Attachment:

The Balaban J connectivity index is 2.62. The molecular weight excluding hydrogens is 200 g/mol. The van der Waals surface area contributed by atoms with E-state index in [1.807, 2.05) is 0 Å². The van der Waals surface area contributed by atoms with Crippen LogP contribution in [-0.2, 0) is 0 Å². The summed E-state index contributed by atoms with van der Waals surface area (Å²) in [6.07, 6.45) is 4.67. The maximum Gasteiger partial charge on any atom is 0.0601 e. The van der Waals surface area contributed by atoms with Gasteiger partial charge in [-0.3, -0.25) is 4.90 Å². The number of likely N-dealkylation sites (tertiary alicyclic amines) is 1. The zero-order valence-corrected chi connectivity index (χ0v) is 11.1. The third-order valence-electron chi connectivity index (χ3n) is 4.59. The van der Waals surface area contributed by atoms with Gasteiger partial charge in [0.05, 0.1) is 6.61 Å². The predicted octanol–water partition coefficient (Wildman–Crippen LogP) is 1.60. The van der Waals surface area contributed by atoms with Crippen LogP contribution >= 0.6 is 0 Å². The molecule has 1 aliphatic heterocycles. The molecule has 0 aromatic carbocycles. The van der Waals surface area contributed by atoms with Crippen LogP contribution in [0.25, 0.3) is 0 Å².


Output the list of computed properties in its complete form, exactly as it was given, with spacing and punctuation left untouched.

The Balaban J connectivity index is 2.62. The molecular weight excluding hydrogens is 200 g/mol. The van der Waals surface area contributed by atoms with E-state index in [1.807, 2.05) is 0 Å². The van der Waals surface area contributed by atoms with Crippen LogP contribution in [-0.2, 0) is 0 Å². The summed E-state index contributed by atoms with van der Waals surface area (Å²) in [6.07, 6.45) is 4.67. The maximum Gasteiger partial charge on any atom is 0.0601 e. The van der Waals surface area contributed by atoms with Gasteiger partial charge in [-0.3, -0.25) is 4.90 Å². The number of likely N-dealkylation sites (tertiary alicyclic amines) is 1. The zero-order valence-corrected chi connectivity index (χ0v) is 11.1. The third-order valence-electron chi connectivity index (χ3n) is 4.59. The van der Waals surface area contributed by atoms with Gasteiger partial charge in [0.05, 0.1) is 6.61 Å². The predicted octanol–water partition coefficient (Wildman–Crippen LogP) is 1.60. The van der Waals surface area contributed by atoms with Crippen LogP contribution >= 0.6 is 0 Å². The molecule has 1 aliphatic heterocycles. The molecule has 0 aromatic carbocycles. The van der Waals surface area contributed by atoms with Crippen LogP contribution in [0.25, 0.3) is 0 Å².